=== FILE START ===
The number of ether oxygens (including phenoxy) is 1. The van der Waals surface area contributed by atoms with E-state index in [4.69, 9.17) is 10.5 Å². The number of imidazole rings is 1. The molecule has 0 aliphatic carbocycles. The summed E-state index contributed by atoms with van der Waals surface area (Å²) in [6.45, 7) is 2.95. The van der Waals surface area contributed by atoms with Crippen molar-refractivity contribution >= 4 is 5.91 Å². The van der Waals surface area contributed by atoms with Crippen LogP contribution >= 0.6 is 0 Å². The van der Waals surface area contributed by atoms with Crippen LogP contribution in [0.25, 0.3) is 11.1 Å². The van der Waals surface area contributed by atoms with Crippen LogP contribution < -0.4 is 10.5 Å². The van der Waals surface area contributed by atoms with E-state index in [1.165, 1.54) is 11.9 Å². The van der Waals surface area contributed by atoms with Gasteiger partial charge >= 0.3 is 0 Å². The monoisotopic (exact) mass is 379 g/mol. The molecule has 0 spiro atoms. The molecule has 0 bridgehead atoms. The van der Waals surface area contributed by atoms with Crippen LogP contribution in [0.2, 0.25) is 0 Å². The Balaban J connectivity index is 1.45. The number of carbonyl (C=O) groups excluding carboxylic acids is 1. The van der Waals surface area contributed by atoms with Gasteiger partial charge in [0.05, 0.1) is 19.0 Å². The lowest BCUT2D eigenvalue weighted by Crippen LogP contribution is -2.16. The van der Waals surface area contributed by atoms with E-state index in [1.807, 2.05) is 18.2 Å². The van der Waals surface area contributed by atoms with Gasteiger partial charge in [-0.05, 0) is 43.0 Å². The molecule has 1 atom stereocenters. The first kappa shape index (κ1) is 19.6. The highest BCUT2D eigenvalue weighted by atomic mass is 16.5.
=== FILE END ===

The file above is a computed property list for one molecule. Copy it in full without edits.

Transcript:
The number of ether oxygens (including phenoxy) is 1. The van der Waals surface area contributed by atoms with E-state index in [4.69, 9.17) is 10.5 Å². The number of imidazole rings is 1. The molecule has 0 aliphatic carbocycles. The summed E-state index contributed by atoms with van der Waals surface area (Å²) in [6.45, 7) is 2.95. The van der Waals surface area contributed by atoms with Crippen molar-refractivity contribution >= 4 is 5.91 Å². The van der Waals surface area contributed by atoms with Crippen LogP contribution >= 0.6 is 0 Å². The van der Waals surface area contributed by atoms with Crippen LogP contribution in [0.25, 0.3) is 11.1 Å². The van der Waals surface area contributed by atoms with Crippen LogP contribution < -0.4 is 10.5 Å². The van der Waals surface area contributed by atoms with E-state index in [1.165, 1.54) is 11.9 Å². The van der Waals surface area contributed by atoms with Gasteiger partial charge >= 0.3 is 0 Å². The monoisotopic (exact) mass is 379 g/mol. The molecule has 0 spiro atoms. The molecule has 0 bridgehead atoms. The van der Waals surface area contributed by atoms with Crippen LogP contribution in [0.2, 0.25) is 0 Å². The Balaban J connectivity index is 1.45. The number of carbonyl (C=O) groups excluding carboxylic acids is 1. The van der Waals surface area contributed by atoms with Gasteiger partial charge in [0.05, 0.1) is 19.0 Å². The lowest BCUT2D eigenvalue weighted by Crippen LogP contribution is -2.16. The van der Waals surface area contributed by atoms with E-state index in [1.807, 2.05) is 18.2 Å². The van der Waals surface area contributed by atoms with Gasteiger partial charge in [-0.05, 0) is 43.0 Å². The molecule has 1 atom stereocenters. The first kappa shape index (κ1) is 19.6. The highest BCUT2D eigenvalue weighted by atomic mass is 16.5.